In anticipation of shooting a couple of mallards before the geese started moving up the valley, I loaded the old 870 with Black Cloud #2’s and would later switch out triple BB’s when geese began to fly.


I then made my biggest mistake of this year’s hunting. Switching out the duck loads, my first round was a heavy load of Federal Premium BB’s, backed up with T shot. A lone honker made the mistake of locking in on the South Ranch decoy spread and fully committed to the spread of decoys behind my blind. I waited; Sierra sat still. At 25 yards I got up, shouldered the 870 and missed that bird! I think the pattern out of that old full choke barrel was a tad too tight for such a close shot. The second round, from the slower recycling pump, hit the goose in the belly and that shot dropped both feet of that big honker, but it continued to wobble off towards the closed portion of the federal refuge. I have no idea where the third shot went, but it likely missed its target. Unfortunately, that goose likely ended up being dinner for a coyote or flock of vultures, as there is no way that honker would be able to fly again once it was on the ground.


This was the second time that Benelli M2 had a firing pin malfunction. It was just as couple of seasons back when the same scenario occurred at a prime southland duck club. It was a morning similar to this past week’s hunt when there were flocks of puddle ducks working ponded water. After the first shot, the Benelli wouldn’t fire again, and I walked out of that blind with a single bird, as other hunters were well on their way to limits.


After that hunt, I took that M2 into Bolsa Gunsmithing, 714-894-9100, for repairs to the firing pin mechanism, including a replacement spring and it had performed perfectly up until this past week’s hunt.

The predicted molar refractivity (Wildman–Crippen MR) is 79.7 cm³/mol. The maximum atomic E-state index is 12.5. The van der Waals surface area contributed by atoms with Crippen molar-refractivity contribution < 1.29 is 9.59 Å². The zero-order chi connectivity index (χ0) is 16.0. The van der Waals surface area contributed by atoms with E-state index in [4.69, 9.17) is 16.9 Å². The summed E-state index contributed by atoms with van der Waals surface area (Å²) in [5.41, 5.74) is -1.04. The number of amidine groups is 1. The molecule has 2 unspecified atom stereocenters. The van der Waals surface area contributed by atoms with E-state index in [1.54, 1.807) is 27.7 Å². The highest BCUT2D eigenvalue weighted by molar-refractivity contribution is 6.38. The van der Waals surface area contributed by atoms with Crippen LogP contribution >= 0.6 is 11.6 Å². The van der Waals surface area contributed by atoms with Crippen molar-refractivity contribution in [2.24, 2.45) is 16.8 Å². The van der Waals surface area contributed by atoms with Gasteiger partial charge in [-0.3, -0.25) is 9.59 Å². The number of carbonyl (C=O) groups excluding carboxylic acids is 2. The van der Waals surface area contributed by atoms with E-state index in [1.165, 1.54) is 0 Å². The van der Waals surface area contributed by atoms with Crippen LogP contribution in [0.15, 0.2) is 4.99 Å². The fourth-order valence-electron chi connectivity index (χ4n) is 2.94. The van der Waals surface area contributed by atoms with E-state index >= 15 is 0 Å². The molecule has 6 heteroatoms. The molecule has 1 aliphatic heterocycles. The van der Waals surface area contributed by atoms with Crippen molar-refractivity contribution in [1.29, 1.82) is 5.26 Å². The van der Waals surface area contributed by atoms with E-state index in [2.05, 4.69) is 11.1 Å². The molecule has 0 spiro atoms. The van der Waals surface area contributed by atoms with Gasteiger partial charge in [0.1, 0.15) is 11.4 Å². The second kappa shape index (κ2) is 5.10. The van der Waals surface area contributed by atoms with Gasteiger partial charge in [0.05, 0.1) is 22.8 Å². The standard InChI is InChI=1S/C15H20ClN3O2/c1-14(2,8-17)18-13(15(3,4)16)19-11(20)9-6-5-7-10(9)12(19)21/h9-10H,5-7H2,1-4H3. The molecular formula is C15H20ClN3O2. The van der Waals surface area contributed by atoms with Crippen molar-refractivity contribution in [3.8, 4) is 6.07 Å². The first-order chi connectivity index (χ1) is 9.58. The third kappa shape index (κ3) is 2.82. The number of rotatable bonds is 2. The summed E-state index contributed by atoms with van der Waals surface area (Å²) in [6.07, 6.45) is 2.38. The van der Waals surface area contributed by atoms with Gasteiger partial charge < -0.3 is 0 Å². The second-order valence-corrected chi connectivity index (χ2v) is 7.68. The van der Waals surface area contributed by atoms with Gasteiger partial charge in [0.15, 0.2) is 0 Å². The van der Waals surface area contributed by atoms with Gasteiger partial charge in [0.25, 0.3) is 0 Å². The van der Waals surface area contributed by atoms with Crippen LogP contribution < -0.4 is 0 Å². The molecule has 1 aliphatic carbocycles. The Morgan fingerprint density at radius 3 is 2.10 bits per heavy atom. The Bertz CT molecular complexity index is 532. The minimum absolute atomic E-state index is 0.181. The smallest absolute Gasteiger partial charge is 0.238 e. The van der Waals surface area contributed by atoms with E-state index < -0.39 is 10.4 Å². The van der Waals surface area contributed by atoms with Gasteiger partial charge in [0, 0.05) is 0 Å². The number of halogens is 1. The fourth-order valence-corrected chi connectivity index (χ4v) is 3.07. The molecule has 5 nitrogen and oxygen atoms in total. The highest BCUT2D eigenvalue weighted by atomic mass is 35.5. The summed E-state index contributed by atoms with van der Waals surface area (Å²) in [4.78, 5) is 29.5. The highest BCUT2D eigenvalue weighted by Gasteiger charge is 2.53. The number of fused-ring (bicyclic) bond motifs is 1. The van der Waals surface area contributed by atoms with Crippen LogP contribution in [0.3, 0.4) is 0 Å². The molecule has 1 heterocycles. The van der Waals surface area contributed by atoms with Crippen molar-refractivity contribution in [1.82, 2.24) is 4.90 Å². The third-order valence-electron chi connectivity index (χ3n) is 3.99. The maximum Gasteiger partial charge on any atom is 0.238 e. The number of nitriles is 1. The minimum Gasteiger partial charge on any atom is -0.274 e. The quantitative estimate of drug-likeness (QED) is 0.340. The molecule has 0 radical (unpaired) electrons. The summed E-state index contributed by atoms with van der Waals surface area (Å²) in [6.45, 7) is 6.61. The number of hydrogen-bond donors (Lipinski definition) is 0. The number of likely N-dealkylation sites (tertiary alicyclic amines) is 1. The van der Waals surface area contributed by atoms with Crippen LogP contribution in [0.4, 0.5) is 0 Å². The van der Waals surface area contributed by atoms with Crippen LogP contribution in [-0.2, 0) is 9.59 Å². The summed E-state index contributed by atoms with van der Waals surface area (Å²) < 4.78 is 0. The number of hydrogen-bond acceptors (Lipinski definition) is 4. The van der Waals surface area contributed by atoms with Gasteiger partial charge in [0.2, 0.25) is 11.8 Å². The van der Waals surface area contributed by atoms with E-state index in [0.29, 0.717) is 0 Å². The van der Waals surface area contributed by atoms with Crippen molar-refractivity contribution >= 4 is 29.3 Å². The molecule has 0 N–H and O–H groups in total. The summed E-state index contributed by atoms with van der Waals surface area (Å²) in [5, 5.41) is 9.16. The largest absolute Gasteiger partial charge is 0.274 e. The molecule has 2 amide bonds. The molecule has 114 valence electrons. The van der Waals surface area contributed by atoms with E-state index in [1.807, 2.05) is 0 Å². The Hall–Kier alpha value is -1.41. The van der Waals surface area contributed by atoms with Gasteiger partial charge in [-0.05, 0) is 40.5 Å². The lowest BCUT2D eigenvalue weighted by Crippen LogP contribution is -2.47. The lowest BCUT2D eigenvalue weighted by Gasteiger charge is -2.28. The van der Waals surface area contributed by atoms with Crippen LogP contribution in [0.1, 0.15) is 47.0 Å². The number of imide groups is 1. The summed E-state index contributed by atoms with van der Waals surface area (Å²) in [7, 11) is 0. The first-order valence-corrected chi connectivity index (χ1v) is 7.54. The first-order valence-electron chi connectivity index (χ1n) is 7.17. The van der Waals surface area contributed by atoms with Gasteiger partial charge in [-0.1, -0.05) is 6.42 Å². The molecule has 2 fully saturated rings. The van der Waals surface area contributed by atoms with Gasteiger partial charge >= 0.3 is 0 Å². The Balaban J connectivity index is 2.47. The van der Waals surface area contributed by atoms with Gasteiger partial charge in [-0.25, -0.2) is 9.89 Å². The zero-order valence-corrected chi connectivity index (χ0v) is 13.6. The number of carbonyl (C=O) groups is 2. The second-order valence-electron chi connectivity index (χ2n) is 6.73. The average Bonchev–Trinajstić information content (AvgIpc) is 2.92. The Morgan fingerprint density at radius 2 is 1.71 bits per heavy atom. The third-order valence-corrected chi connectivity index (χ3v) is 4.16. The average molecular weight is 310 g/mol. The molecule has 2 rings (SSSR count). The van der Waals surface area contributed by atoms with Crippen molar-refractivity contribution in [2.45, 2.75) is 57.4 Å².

Time to call Bolsa Gunsmithing.


Co-owner of Bolsa Gunsmithing Jason Nash, answered the phone and after talking about the firearm repair business and family updates, I told him about the problem with my Benelli.


“Jim, didn’t we just fix that firing pin problem a couple of years ago?”, asked Nash.


My answer was, “Yes, and it has shot just fine until this last hunt. Is there any problem with the firing mechanism of the Benelli M2?”


Nash’s response was, “We have a lot of customers who shoot competitively all the time. Those that shoot a Benelli bring their shotgun into our gun shop every year to have the inertia spring replaced. It’s just a matter of whether you close the bolt or not that puts pressure on the spring and as a result the system will not allow that shotgun to fire safely. While I am not sure it’s a failure of the spring, it’s a good place to start. Bring the shotgun in to the shop and we’ll check it out for you. This spring issue is just not a problem with Benelli auto-loader shotguns, we often find the same spring related problem with Beretta’s.


Hopefully, I will be able to get over to Bolsa Gunsmithing to have the spring replaced and firing mechanism checked out before the waterfowl season ends, but I am not going to change the barrel of that old Remington 870 that is NOW fitted with a modified choke barrel.


• • • • •